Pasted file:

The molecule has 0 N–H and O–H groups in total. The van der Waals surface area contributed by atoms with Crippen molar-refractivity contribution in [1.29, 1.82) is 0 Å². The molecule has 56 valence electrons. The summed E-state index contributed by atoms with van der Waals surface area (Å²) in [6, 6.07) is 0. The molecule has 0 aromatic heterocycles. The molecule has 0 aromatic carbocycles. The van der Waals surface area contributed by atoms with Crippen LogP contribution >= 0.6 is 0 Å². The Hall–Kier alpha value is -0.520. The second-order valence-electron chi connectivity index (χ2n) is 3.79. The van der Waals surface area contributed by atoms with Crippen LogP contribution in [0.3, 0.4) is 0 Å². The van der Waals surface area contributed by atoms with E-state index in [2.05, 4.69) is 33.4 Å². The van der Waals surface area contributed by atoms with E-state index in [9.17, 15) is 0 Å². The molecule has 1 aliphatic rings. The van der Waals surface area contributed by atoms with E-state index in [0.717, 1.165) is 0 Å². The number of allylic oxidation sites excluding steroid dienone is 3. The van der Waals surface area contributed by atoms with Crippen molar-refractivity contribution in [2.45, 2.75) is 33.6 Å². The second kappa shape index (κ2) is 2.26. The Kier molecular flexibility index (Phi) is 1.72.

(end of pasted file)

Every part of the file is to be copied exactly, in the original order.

The molecule has 0 N–H and O–H groups in total. The van der Waals surface area contributed by atoms with Crippen molar-refractivity contribution in [1.29, 1.82) is 0 Å². The molecule has 56 valence electrons. The summed E-state index contributed by atoms with van der Waals surface area (Å²) in [6, 6.07) is 0. The molecule has 0 aromatic heterocycles. The molecule has 0 aromatic carbocycles. The van der Waals surface area contributed by atoms with Crippen LogP contribution >= 0.6 is 0 Å². The Hall–Kier alpha value is -0.520. The second-order valence-electron chi connectivity index (χ2n) is 3.79. The van der Waals surface area contributed by atoms with Crippen LogP contribution in [0.3, 0.4) is 0 Å². The van der Waals surface area contributed by atoms with E-state index in [2.05, 4.69) is 33.4 Å². The van der Waals surface area contributed by atoms with E-state index in [9.17, 15) is 0 Å². The molecule has 1 aliphatic rings. The van der Waals surface area contributed by atoms with E-state index in [0.717, 1.165) is 0 Å². The number of allylic oxidation sites excluding steroid dienone is 3. The van der Waals surface area contributed by atoms with Crippen molar-refractivity contribution in [2.45, 2.75) is 33.6 Å². The second kappa shape index (κ2) is 2.26. The Kier molecular flexibility index (Phi) is 1.72.